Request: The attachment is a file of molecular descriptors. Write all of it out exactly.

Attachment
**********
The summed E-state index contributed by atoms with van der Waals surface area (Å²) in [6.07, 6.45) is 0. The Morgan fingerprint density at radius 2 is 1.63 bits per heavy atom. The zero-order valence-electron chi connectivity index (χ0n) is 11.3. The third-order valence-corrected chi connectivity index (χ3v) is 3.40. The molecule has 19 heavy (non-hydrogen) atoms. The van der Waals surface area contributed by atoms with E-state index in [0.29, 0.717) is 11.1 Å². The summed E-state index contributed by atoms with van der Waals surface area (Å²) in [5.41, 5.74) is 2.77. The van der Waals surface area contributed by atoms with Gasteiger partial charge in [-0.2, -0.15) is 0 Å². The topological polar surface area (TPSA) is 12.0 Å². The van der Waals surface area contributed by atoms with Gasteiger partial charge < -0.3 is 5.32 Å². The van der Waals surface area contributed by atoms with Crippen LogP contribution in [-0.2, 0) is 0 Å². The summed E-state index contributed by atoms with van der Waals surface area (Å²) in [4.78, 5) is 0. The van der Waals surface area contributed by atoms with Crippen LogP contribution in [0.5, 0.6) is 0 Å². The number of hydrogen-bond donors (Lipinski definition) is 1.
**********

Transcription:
The summed E-state index contributed by atoms with van der Waals surface area (Å²) in [6.07, 6.45) is 0. The Morgan fingerprint density at radius 2 is 1.63 bits per heavy atom. The zero-order valence-electron chi connectivity index (χ0n) is 11.3. The third-order valence-corrected chi connectivity index (χ3v) is 3.40. The molecule has 19 heavy (non-hydrogen) atoms. The van der Waals surface area contributed by atoms with E-state index in [0.29, 0.717) is 11.1 Å². The summed E-state index contributed by atoms with van der Waals surface area (Å²) in [5.41, 5.74) is 2.77. The van der Waals surface area contributed by atoms with Gasteiger partial charge in [-0.2, -0.15) is 0 Å². The topological polar surface area (TPSA) is 12.0 Å². The van der Waals surface area contributed by atoms with Gasteiger partial charge < -0.3 is 5.32 Å². The van der Waals surface area contributed by atoms with Crippen LogP contribution in [-0.2, 0) is 0 Å². The summed E-state index contributed by atoms with van der Waals surface area (Å²) in [4.78, 5) is 0. The van der Waals surface area contributed by atoms with Crippen LogP contribution in [0.5, 0.6) is 0 Å². The number of hydrogen-bond donors (Lipinski definition) is 1.